Just a Little Lovin’ (Norway, 2011), set in the 1980s, engages heavily with the time period. The themes of the larp are desire, in part represented through queer spaces and cultural movements of the time; and death, represented by the AIDS crisis and the social response to it. However, in the majority of runs of the larp, themes of racism – which was prevalent within and outside the queer community at the time the larp is set – were largely ignored, generally as a conscious design choice not to shift focus or add another axis of oppression. But in a run in the USA (2017), play on racism was included, as the designers then felt that it was essential not to erase the experiences of people of colour.


To state that all larps are political is not to state that all larps have to engage in difficult topics, to evoke negative emotions, or to be an exploration of the deeper injustices of society. However, we believe that there is a responsibility for designers to consider what they are including in, and omitting from, their larps; and what statements are being made by those decisions.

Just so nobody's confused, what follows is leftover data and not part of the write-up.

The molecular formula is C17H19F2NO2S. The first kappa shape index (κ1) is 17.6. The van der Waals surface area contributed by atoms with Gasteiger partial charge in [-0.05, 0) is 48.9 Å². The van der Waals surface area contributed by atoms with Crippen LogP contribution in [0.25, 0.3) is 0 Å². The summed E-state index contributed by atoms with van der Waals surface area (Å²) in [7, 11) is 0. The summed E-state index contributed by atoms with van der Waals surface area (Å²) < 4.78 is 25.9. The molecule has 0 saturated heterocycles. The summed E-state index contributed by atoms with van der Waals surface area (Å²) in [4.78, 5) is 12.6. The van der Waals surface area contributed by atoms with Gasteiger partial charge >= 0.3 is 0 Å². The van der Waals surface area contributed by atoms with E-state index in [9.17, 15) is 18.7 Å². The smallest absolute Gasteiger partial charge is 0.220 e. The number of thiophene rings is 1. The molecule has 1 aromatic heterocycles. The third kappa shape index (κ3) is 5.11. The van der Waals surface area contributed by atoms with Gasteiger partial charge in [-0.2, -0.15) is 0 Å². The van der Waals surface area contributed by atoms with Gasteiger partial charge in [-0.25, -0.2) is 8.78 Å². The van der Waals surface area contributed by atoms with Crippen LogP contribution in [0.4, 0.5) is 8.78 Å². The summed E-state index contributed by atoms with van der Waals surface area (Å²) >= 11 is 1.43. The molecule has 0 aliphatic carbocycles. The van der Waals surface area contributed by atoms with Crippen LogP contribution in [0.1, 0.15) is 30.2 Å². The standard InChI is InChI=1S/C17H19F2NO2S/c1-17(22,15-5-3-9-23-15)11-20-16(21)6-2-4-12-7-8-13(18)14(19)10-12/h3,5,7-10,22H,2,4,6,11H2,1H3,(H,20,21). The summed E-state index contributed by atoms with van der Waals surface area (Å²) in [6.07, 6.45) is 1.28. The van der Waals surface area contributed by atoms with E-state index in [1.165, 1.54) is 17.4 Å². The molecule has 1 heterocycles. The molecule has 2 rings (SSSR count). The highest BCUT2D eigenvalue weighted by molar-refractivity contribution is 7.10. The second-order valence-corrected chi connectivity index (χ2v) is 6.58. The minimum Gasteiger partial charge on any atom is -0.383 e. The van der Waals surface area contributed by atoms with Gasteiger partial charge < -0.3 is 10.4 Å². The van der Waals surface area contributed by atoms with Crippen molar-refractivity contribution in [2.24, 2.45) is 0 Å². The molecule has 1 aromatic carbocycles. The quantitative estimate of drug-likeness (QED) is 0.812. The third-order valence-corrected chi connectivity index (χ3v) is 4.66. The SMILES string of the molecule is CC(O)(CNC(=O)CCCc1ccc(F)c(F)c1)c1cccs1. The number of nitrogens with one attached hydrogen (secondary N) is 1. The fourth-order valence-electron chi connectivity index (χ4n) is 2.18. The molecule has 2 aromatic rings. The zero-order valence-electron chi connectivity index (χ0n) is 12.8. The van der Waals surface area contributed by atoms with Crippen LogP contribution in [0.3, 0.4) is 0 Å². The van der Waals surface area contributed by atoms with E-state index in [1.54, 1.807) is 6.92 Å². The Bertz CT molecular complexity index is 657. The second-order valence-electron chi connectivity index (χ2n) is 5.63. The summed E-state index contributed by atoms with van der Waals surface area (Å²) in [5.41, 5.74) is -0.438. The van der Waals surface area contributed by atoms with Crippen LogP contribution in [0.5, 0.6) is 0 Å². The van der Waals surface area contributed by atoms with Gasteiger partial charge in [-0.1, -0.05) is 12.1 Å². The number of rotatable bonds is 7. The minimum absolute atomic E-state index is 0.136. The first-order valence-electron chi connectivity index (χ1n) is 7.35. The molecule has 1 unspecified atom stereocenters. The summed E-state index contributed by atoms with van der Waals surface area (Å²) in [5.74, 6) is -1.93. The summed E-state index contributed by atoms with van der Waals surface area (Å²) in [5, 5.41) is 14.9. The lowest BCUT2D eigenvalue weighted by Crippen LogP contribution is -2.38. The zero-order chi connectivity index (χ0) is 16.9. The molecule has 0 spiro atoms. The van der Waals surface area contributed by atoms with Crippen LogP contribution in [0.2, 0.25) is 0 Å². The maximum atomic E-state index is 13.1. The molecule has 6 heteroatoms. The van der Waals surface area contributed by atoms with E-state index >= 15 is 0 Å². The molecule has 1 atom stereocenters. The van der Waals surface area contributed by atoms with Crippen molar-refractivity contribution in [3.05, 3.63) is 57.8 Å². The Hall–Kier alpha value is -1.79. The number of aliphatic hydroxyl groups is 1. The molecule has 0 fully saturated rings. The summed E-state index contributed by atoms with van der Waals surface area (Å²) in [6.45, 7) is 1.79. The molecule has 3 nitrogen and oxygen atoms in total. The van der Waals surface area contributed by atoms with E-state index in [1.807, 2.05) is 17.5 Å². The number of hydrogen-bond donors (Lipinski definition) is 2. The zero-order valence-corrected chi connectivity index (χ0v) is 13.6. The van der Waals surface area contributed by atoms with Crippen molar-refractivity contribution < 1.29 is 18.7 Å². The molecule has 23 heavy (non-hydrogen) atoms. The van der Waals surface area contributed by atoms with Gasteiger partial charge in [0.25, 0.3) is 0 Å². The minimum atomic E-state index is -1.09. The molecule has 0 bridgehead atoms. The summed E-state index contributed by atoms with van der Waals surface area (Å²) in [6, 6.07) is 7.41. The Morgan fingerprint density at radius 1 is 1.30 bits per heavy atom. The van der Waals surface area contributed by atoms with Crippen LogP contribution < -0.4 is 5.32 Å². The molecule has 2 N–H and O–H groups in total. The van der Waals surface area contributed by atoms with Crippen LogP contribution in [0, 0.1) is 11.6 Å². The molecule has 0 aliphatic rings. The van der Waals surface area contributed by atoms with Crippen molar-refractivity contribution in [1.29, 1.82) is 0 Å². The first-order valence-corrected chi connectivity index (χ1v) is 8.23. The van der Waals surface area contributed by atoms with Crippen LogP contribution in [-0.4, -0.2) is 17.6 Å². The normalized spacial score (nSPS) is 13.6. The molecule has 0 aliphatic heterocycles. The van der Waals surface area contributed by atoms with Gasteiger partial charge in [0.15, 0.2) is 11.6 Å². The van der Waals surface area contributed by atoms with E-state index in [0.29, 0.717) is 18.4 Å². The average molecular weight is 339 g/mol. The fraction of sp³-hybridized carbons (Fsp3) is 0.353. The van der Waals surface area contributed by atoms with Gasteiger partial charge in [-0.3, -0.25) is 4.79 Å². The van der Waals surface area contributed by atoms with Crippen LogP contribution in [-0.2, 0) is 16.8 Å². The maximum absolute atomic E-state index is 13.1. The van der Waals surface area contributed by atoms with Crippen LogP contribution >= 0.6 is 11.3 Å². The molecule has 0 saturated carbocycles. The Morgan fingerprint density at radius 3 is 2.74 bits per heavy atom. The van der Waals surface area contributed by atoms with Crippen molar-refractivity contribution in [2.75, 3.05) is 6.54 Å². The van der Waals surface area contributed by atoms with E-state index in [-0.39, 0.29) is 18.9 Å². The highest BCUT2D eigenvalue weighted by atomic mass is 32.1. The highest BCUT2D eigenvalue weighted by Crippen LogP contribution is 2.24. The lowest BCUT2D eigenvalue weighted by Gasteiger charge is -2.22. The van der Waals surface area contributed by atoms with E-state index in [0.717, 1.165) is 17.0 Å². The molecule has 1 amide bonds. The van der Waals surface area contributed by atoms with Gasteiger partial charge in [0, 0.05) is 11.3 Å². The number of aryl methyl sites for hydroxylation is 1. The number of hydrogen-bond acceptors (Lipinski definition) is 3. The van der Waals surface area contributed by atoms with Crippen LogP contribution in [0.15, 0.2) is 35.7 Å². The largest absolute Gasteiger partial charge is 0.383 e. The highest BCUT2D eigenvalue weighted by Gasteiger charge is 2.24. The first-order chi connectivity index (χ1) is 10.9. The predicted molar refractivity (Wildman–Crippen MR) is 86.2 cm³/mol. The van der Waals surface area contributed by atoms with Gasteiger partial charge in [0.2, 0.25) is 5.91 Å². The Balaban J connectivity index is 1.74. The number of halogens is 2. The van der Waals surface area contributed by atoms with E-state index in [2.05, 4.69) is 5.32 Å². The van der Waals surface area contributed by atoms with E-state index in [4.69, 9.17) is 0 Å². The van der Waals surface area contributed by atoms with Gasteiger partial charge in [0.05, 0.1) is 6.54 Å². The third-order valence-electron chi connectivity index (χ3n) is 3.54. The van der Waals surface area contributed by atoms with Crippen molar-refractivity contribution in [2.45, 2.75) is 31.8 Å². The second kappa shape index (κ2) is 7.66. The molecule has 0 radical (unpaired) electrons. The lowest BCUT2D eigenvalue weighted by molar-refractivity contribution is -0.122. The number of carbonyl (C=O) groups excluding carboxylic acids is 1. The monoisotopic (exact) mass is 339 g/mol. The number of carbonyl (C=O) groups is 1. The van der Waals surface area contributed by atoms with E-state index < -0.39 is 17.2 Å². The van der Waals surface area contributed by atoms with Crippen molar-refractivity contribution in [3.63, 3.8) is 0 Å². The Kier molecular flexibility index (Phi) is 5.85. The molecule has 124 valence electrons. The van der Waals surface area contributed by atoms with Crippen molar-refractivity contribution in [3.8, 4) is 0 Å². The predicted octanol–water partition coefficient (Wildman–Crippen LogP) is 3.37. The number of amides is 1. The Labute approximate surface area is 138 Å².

The popularized narrative of history will always be tempting to draw upon, because it is what is most accessible and familiar: it requires the least work on the part of the designer. But it brings a load of cultural baggage and assumptions that may be unwanted – and that, we feel, should be investigated and challenged.


Fairweather Manor website: Accessed 22nd September 2023

Niall Ferguson (2003): Why We Ruled the World. In The Times, May 1, 2003. News Corp UK & Ireland Limited. Available at ref. Sep 8, 2023.

Dombrowski Event UG (2023): Design Concept: The Social Season. Available at ref: Sep 9, 2023